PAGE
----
- 10 pound turkey thawed
- 1 tablespoon olive oil
- 1 tsp kitchen bouquet
- 2 tsp apricot or orange marmelade
- 1 tsp Italian seasoning
- 1/2 tsp garlic
- 1 pinch salt and pepper
- Mix the oil, Kitchen Bouquet, seasonings, and marmalade. Heat in a pan on the stove. Brush the turkey well with the glaze. Put in a 350-degree oven. We like to use a probe-style thermometer that inserts into the thigh and is set for 165 degrees F with an alarm. When the turkey reaches this temperature it is perfectly done and can be pulled from the oven. The time will vary according to the size of the bird.
- Cover the bird when it is the color you desire. You can keep brushing with glaze in the beginning until the glaze is used up.
- Put the bird on a big platter with fruits and rosemary. Carve at the table.
- Serve with cranberries or gravy. For the gravy, we used the one that comes with the bird, and we added water to thin it down and reduce the sodium.
Judy’s passion for cooking began with helping her grandmother make raisin oatmeal for breakfast. From there she earned her first food service job at 15, was accepted to the world-famous Culinary Institute of America at 18 (where she graduated second in her class), and went on to the Fachschule Richemont in Switzerland where she focused on pastry arts and baking. After a decade in food service for Hyatt Hotels, Judy launched Food and Health Communications to focus on flavor and health. She graduated with Summa Cum Laude distinction from Johnson and Wales University with a BS in Culinary Art, holds a master’s degree in Food Business from the Culinary Institute of America, 2 art certificates from UC Berkeley Extension, and runs a food photography studio where her love is creating fun recipes.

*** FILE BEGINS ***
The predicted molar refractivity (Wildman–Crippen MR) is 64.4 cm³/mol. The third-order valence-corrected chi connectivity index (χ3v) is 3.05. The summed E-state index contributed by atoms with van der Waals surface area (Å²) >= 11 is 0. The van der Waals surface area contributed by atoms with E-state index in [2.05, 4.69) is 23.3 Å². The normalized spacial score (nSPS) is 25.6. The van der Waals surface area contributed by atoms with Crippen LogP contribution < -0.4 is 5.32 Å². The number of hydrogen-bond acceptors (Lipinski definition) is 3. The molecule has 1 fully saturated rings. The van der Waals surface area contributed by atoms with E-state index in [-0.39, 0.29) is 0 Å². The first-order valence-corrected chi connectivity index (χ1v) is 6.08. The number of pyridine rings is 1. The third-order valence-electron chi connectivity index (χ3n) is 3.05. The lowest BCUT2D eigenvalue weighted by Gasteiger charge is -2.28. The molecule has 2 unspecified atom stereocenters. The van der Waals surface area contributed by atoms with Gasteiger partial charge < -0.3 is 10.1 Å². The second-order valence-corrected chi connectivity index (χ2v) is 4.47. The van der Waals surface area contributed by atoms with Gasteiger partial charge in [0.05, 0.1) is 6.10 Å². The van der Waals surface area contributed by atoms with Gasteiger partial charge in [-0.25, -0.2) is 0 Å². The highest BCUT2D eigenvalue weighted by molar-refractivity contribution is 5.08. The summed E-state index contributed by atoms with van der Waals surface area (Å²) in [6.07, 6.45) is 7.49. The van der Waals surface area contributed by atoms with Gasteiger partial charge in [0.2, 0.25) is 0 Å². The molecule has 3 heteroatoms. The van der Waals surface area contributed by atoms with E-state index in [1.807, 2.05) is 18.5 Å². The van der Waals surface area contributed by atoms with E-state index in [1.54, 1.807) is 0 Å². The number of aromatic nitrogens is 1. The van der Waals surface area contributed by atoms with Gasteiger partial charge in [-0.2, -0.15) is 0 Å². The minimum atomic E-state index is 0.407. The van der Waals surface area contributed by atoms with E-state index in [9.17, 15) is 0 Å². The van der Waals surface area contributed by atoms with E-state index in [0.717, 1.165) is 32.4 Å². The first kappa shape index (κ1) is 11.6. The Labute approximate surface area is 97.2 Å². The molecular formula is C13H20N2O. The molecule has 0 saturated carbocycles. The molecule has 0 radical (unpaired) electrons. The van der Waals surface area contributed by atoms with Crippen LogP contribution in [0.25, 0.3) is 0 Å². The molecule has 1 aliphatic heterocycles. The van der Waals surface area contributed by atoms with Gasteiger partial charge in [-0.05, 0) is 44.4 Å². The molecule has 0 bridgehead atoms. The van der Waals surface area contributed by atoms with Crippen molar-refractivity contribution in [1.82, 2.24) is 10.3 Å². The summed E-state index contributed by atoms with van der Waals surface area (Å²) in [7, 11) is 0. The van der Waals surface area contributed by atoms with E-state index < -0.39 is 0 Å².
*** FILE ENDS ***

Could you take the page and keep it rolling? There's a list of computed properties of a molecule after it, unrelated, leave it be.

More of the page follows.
Judy received The Culinary Institute of America’s Pro Chef II certification, the American Culinary Federation Bronze Medal, Gold Medal, and ACF Chef of the Year. Her enthusiasm for eating nutritiously and deliciously leads her to constantly innovate and use the latest in nutritional science and Dietary Guidelines to guide her creativity, from putting new twists on fajitas to adapting Italian brownies to include ingredients like toasted nuts and cooked honey. Judy’s publishing company, Food and Health Communications, is dedicated to her vision that everyone can make food that tastes as good as it is for you.